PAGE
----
And one of the real pros of being in this environment with multiple relationships is that when you've got multiple adults, multiple kids, there's more opportunities for there to be a really positive relationship.
(The video returns to Sarah against the green wall. As she says ‘cohort’ it once again shows the classroom, where students sit on the floor with books. The camera pans across the room and on the other side we see a teacher at a table with a group of students.)
We also multi-level our learners quite deliberately, and teachers staying with a cohort of kids often for two, three years.
(The camera now shows a close-up shot of several children tapping the touch screens of tablets. A teacher assists one of them.)
So they get to really deeply know those children, and really getting deeply to know-- also in a culturally-responsive sense-- what is it that actually pushes that learner's button.
(We now see a man sitting against the green wall, speaking into the camera. Text along the bottom of the screen reads, “Ollie Baker, Teacher, Stonefields School.)
Significant adult at start of term 1 may be totally different to start of term 2.
(As he says ‘focus’, the camera shows Ollie in the classroom floor, writing on a small hand-held whiteboard as students with laptops watch.)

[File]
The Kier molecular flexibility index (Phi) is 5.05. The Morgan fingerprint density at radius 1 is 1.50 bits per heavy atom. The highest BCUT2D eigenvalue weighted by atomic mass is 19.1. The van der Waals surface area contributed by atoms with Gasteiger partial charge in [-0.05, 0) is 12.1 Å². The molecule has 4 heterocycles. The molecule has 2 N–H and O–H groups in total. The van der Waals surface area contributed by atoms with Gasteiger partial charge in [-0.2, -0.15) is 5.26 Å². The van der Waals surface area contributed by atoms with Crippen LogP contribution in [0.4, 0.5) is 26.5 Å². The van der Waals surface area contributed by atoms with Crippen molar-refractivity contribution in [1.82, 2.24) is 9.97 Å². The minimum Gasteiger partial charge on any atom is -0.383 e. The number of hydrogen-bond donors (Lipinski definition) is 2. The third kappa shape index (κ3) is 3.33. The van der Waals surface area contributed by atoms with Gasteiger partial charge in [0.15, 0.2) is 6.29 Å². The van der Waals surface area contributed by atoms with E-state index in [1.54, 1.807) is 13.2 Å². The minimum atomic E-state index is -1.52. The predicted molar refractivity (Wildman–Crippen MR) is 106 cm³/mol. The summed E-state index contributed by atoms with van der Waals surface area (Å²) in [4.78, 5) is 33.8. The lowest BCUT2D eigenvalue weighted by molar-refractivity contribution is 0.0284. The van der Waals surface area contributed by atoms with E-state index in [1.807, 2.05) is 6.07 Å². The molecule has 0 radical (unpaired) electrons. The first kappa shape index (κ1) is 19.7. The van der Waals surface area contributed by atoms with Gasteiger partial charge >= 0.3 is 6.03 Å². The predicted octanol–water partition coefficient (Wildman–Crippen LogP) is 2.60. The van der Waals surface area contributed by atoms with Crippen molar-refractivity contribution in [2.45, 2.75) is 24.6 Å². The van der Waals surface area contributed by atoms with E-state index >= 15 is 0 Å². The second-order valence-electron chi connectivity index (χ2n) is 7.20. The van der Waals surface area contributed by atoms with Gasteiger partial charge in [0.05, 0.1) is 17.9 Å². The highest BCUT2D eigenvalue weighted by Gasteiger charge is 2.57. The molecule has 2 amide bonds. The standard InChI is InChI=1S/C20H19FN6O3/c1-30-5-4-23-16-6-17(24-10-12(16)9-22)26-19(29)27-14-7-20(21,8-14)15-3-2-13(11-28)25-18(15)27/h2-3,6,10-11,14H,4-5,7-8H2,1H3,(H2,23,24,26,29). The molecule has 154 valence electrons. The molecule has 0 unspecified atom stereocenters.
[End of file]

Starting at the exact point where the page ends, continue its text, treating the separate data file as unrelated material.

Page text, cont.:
And I can think of a couple learners this year that I've actually-- either their focus has changed from me to somebody else, or their focus has changed from somebody else to me.
(A young girl now speaks into the camera, dressed in the school’s uniform. The classroom is out of focus in the background.)
The teachers actually know what they need to teach you, and they're actually really special, because they actually teach you in the way that you know how to learn.
(The camera now cuts to an older girl speaking.)
In my school, we just had our own desk. We had our own work, and we all did the same thing. And if you didn't know that thing, you'll just fall behind or you'll have more work.
(Her voice continues as the video shifts to show a teacher instructing a group of students.)
You have to stress more. And I think this is way more scheduled, and we're more relaxed.
(A close-up of two girls decorating small paper baskets alongside a sign reading “Packaging/ Researching”.)
And nice way to learn.
(Zooming out, we now see a group of students having lunch at a table. A different girl's voice speaking in voiceover.)
The teachers do set us up, but then when we've done that, we're pretty much independent.
(We see a group of students on a couch holding laptops.)
We know where to go.
(The camera shows the girl speaking into the camera.)
We know what our tools are. We know that the teachers aren't the first thing we should go to.
(A close-up of two students with tablets as she continues.)
And that they are there, but they're not the first thing that we come to.
(We now see a woman looking to the camera as she speaks, a display of books behind her. Text along the bottom of the screen reads, “Nix Rostron, Parent, Stonefields School.)